Now, it's not hollow or pointless. There is plenty of there there. If you do enjoy this sort of Kafka nightmare fuel, individuals lost in twisting corridors of paperwork and location, unable to save themselves, unable to even understand why they are there and how to get free, well, there's a reason it's a classic of the genre. Lem is Polish, and paints the whole thing with a very Eastern European, cold war paranoid, Soviet doublespeak. It's effective, if you've got a taste for the style. I simply do not, in particular.

In fact, does anyone want my copy? Comment below.



sf signal

2011-04-06T16:12:44.137-04:00

Just thought some of you might be interested in this. There's some pretty good writing on dystopian fiction going on at SF Signal. If you click there and check out the comments, you can find a link to a few of their other columns on the subject.



The Hunger Games by Suzanne Collins

2011-04-05T13:05:17.571-04:00

The Hunger Games

The twisted government, the youth-violence-as-entertainment, the love match that takes on all odds - I enjoyed the hell out of Battle Royale. Oh wait, shit, I'm supposed to be talking about Hunger Games.

Seriously. People kept suggesting this book to me, knowing my tastes and reading habits. And it's not like they were wrong - it's a fun read. But Collins was dipping water from a well I've bathed in many times before. Again, maybe I just need to stay away from young adult novels for a while. I would have loved this at 13. I was always running around making weapons out of random stuff anyway, so I probably would have adopted chunks of the plot into my make-believe life. At this age, though, the way the author just passed right over certain plot holes and unlikely moments that should have been dealt with better bugged the crap out of me.

I liked the set up, the idea of the games as retaliation against formerly rebellious colonies. Of course, forcing parents to sacrifice their own children over and over is pretty much a textbook example of how to breed further revolution, but okay. Powerful governments have done stupider things. And that bit all smacked just a little too heavily of Jackson's "Lottery". I liked them prepping for the games, except that it all had much the same flavor as the pre-run parts of King's Running Man. Of course, I enjoyed the survival game itself, except, well, you know. Battle Royale and so on.

If the sequel turns up at my house, I'll probably read it one afternoon. But honestly, I barely expect to remember much about this one in a few weeks. I do hear that a PG-13, teenybopper movie version is being made. Oh, goody.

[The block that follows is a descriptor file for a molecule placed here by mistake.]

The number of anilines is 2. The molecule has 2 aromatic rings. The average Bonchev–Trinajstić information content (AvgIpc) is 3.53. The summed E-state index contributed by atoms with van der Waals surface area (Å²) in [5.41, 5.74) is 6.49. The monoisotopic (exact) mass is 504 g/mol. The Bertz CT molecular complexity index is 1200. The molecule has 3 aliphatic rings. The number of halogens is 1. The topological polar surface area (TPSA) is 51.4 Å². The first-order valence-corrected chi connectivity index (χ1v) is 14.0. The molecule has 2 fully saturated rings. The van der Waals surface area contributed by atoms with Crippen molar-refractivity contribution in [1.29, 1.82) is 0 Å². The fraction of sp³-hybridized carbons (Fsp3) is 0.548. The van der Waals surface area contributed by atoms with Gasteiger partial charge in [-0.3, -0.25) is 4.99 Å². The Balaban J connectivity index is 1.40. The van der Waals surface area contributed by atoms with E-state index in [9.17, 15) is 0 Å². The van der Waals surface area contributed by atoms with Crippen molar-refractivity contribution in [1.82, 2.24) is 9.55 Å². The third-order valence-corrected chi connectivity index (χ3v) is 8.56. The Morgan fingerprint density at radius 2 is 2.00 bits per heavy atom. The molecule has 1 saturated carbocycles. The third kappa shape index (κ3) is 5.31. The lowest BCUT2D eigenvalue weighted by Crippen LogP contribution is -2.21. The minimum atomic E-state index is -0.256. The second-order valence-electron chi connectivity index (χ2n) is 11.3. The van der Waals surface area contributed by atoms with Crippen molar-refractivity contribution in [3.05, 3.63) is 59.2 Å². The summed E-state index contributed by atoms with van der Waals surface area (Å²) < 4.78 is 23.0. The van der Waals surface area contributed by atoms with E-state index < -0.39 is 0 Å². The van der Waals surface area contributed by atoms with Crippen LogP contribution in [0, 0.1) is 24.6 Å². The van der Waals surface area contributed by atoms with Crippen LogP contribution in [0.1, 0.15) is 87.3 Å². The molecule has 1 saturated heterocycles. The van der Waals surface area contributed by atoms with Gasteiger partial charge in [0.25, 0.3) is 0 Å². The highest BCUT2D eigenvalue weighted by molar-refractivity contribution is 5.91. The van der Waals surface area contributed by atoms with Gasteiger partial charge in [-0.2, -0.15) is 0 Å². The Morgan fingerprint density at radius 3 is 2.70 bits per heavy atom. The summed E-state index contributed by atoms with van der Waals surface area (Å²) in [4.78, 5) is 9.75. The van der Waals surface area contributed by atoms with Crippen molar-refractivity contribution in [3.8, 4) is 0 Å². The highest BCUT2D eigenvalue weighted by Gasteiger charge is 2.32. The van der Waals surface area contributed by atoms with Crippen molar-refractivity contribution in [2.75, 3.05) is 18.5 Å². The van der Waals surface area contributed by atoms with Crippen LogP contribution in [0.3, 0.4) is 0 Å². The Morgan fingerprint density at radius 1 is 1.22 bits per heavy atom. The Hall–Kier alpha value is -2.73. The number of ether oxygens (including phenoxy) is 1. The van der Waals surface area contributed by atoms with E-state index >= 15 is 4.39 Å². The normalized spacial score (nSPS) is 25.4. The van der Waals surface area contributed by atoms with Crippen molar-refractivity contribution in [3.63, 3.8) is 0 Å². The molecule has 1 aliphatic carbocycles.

Snow Crash by Neal Stephenson

2011-03-31T11:11:28.559-04:00

Snow Crash

It was the best of dystopias, it was the worst of dystopias. Snow Crash mixes some of my favorite common elements of this sort of cyberpunk romp - sprawling, corporate rule, youth fads, a magic internet, random violence, hero girls - with my least favorites - programmer babble, religious pseudotheory. And it's hard not to just see it as Stephenson's take on William Gibson. I mean, Y.T. might as well be a younger, less modified Molly Millions. The franchise properties, where someone could cross the country by going from parking lot to parking lot, stand in pretty handily for The Sprawl. And so on.

But Neal's got his own ideas, his own take on the whole thing. Granted, he was writing in the 90s and had Gibson to springboard from, but he's enough of an author that I'm not trying to take anything away from him.

So, taking Snow Crash out of that context and on its own, I enjoyed it thoroughly. Except for the hacker blah blah. It's just not my cup of tea. I've never been a gamer, never been a programmer, and could care less about hearing someone talk about fucking around with computers on that level. It just leaves me flat and bored. So, actually, the fact that I dug a novel with so much of that as the main thread does say something positive.

The characters were a good time, even the side guys. The whole thing with the mafia ("You've got a Friend in the Business" - love it) as a legitimate corporation tickled me. It makes sense, of course, that in a situation where money talks and the government has little to no influence, the mob would have the structure and cash flow to be a major power player. In fact, I would love to read more about Uncle Enzo and his crew. Does Stephenson revisit them? And, of course, the Raft. I'd love to read an entire novel set there. Or maybe I have - take out some of the tech elements and you've got The Scar by China Miéville. I wonder how much of an influence this book was on that one.

Now, the religious/cultural parts. Well, hmmm. Sure, it makes sense as written. I'll buy that. It's as good a paperback theory as any I've seen. It didn't exactly knock windows in my skull, but I bet it would have given me plenty to chew on if I'd read it as a younger man.



Feed by M.T. Anderson

2011-03-30T09:35:59.616-04:00

Feed

I either have to stop reading young adult dystopian novels or else somehow stop judging them by the same standards I use for adult books. Really, only a few rise to meet the challenge - A Wrinkle in Time comes to mind - but quite a few of the rest have their own strengths.